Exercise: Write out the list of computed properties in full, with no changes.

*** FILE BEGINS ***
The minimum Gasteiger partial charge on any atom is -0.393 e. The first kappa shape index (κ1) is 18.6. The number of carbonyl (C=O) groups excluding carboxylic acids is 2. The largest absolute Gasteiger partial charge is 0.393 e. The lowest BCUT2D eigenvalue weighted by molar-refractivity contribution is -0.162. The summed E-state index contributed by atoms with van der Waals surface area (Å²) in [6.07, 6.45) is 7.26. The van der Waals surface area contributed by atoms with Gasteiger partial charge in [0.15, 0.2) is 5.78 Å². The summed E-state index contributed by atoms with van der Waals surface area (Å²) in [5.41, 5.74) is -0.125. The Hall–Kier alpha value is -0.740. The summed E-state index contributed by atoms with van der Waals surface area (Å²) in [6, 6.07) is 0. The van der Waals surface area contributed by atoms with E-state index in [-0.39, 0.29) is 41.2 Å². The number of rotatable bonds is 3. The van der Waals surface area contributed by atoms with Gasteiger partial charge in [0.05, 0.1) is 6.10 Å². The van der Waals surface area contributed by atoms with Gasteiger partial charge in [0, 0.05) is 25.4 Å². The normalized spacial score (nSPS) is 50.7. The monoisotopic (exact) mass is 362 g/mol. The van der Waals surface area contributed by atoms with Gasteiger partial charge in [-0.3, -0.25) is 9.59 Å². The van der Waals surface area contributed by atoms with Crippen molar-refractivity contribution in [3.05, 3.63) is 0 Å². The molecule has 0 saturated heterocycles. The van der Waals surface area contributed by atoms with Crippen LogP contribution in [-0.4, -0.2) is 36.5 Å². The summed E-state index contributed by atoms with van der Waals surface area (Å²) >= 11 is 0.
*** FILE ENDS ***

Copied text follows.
The minimum Gasteiger partial charge on any atom is -0.393 e. The first kappa shape index (κ1) is 18.6. The number of carbonyl (C=O) groups excluding carboxylic acids is 2. The largest absolute Gasteiger partial charge is 0.393 e. The lowest BCUT2D eigenvalue weighted by molar-refractivity contribution is -0.162. The summed E-state index contributed by atoms with van der Waals surface area (Å²) in [6.07, 6.45) is 7.26. The van der Waals surface area contributed by atoms with Gasteiger partial charge in [0.15, 0.2) is 5.78 Å². The summed E-state index contributed by atoms with van der Waals surface area (Å²) in [5.41, 5.74) is -0.125. The Hall–Kier alpha value is -0.740. The summed E-state index contributed by atoms with van der Waals surface area (Å²) in [6, 6.07) is 0. The van der Waals surface area contributed by atoms with E-state index in [-0.39, 0.29) is 41.2 Å². The number of rotatable bonds is 3. The van der Waals surface area contributed by atoms with Gasteiger partial charge in [0.05, 0.1) is 6.10 Å². The van der Waals surface area contributed by atoms with Gasteiger partial charge in [0, 0.05) is 25.4 Å². The normalized spacial score (nSPS) is 50.7. The monoisotopic (exact) mass is 362 g/mol. The van der Waals surface area contributed by atoms with Gasteiger partial charge in [-0.3, -0.25) is 9.59 Å². The van der Waals surface area contributed by atoms with Crippen molar-refractivity contribution in [3.05, 3.63) is 0 Å². The molecule has 0 saturated heterocycles. The van der Waals surface area contributed by atoms with Crippen LogP contribution in [-0.4, -0.2) is 36.5 Å². The summed E-state index contributed by atoms with van der Waals surface area (Å²) >= 11 is 0.